Yeah, he has poor poll numbers. And so you have his relationship with Connie and Connie is a Jungle Cat. She is about that control. She wants to make sure that they’re giving off the correct image. She’s making sure that things just happen. Later on in the film, you see when she’s talking to her ex, who happens to be Jeff Goldblum’s character David Levinson, you see them work through the fact that Connie wanted to be involved in something special. And Levinson’s response was, “I thought we had something special” or “I was involved with something special” but for a Jungle Cat, a lot of times, it’s about the advancement. It’s about seeing things through to the end. So you see her, in that advisement role, advise the president in ways that are going to help him improve his poll numbers. President Whitmore trusts Connie—a lot of Horses have that trait, where they just trust. And he’s willing to work with her. There are times when they kind of have some disagreements that they have to work through, but at the very beginning of the film, when they feel like they should not evacuate the large major cities in the US, she is willing to push him in that direction because she thinks that’s going to help him. And he trusts her in return. 

Susan

One of the things that’s fun about this movie, is we see those initial relationships, and there are a couple of others. And the movie weaves the story so that they all come together and as they come together and they have a crisis to face, those relationships change. 

Richard

So you see kind of a reshuffling of the cards, right? These characters essentially get paired off with other characters that we were introduced to in different environments, different settings and with different objectives in mind.

Creating Synergy (9:26)

Susan

There are some really exciting things that happen as they work together to solve the problem. We see synergy in a way that didn’t exist before the problem came into being. And I think that’s cool. I think that happens in the workplace, that when there are needs, people step up to fill the needs. And when the team is brought together and given a forum to communicate, to interact, to innovate, to brainstorm all of those things that are so important in problem-solving, they each show what they can do and it’s different from, in some ways, it’s different from what they were doing before.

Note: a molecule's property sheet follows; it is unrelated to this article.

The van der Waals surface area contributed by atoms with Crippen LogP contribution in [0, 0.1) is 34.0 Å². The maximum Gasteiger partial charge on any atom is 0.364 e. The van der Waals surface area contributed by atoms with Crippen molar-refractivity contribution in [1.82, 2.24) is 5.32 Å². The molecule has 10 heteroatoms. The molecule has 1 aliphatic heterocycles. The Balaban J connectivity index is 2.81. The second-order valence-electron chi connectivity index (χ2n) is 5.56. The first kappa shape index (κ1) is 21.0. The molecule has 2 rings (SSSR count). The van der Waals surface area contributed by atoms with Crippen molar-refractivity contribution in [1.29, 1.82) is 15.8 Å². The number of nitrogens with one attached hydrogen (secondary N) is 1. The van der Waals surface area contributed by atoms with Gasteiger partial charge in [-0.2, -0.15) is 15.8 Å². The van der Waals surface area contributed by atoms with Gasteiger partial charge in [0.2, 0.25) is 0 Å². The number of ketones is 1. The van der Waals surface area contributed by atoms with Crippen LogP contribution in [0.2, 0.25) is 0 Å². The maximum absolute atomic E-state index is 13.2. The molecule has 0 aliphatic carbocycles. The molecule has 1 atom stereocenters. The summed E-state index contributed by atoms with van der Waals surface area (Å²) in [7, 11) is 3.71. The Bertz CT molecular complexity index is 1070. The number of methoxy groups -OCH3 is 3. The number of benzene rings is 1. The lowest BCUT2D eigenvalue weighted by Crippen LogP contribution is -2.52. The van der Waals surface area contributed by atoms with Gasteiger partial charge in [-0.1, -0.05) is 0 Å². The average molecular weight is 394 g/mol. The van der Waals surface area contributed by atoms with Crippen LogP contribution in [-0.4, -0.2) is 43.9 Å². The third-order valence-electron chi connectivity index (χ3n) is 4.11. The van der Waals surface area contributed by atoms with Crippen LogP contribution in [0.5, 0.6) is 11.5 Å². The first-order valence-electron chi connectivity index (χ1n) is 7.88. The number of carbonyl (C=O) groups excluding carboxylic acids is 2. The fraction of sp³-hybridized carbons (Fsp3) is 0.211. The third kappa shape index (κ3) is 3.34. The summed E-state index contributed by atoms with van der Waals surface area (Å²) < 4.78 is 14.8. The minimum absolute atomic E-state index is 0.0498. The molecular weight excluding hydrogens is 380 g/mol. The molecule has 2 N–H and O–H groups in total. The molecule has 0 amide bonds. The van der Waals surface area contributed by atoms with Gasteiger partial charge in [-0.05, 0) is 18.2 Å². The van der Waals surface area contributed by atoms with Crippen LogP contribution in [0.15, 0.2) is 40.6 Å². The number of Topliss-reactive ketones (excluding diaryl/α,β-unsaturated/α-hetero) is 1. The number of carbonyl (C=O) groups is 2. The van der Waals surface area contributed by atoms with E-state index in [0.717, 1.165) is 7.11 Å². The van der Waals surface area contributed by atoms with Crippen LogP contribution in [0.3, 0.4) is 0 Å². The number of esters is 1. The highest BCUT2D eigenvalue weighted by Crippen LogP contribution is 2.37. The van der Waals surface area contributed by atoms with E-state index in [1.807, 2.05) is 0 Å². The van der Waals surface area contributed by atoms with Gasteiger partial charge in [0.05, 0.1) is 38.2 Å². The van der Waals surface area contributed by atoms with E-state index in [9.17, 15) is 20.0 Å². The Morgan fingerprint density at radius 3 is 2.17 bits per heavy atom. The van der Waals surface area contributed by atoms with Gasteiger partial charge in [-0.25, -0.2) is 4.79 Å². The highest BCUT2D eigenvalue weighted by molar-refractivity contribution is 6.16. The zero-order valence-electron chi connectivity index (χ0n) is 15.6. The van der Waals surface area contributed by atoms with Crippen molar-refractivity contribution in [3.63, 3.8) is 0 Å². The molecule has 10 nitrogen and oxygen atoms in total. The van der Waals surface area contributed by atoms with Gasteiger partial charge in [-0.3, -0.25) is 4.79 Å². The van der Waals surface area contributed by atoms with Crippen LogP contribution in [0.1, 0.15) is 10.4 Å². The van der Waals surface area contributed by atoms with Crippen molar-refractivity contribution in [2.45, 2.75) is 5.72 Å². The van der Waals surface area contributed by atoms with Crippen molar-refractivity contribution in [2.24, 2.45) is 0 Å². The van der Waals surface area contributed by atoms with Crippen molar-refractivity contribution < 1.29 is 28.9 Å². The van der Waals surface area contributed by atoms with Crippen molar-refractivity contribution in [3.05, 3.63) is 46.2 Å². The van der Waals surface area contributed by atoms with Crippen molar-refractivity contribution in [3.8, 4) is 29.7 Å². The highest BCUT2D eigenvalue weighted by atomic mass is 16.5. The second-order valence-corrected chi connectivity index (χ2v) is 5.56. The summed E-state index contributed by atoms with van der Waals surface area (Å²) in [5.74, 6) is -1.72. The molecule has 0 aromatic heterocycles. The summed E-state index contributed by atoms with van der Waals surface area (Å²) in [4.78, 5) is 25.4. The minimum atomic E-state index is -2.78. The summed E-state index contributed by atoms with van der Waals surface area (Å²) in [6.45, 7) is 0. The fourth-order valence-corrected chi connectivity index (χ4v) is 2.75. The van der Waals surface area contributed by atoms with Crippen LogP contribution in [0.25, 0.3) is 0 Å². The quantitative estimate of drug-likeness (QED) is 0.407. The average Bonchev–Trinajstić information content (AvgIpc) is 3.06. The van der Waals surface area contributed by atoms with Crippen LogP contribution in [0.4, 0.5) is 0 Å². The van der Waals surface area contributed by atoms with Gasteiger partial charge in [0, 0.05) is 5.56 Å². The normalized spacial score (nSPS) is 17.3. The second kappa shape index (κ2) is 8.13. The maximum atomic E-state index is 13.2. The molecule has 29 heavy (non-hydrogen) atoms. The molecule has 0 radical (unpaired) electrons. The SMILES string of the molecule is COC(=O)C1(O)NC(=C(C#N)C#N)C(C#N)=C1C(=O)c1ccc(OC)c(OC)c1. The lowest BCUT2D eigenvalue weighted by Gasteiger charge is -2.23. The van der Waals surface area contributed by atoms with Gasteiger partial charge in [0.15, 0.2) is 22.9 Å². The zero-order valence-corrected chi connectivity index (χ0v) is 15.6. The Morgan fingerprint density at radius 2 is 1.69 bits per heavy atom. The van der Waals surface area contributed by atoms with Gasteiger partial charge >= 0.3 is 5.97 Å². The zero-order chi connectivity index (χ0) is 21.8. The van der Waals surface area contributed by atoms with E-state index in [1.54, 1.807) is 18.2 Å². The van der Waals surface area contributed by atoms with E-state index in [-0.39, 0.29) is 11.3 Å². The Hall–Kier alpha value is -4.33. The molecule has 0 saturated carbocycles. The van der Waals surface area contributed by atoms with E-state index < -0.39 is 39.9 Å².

Scott

Diversity elevates performance, or certainly can and should and these characters do that in the movie.

Susan

One of my favorite examples is from Casse, who is the old Vietnam War pilot who came back home and had a family. Bu,t you know, he’s a crop duster and he really is not what people would call successful.

Richard

There’s certainly some PTSD in his experience.

Susan

Good point.

Scott

… He’s turned to alcohol and crop dusts the wrong fields. He gets in trouble at he’s not taking care of his kids the way he should. So you see a little bit of an unhealthy character. But he becomes healthy in becoming more responsible in the face of crisis.

So another pairing and example of how we elevate, how diversity elevates performance, is you end up with David Levinson, The Tech Guy, again, who’s the Bear, paired with Stephen Hiller, who is a Jungle Cat. And they end up working together to solve this major problem: how to take down the aliens. And you see here the strengths of each Animal—the Bear, David Levinson … Bears are very creative, they have this natural inventive piece that just goes a million miles a minute. Their brain is always active. In one place, President Whitmore tells David, he says, “why don’t you show us that you’re as smart as we all hope you are in solving the problem.” And he does. He comes up with the solution by looking at it, kind of a piece at a time.

Susan

I love the story of how he gets to the solution, if we don’t if we can step back for just a minute. Because he’s he’s racked his brain, he’s really frustrated, he doesn’t know what he’s going to do and he is bemoaning the fact that they’re all going to die. Life is not good. It’s all a disaster.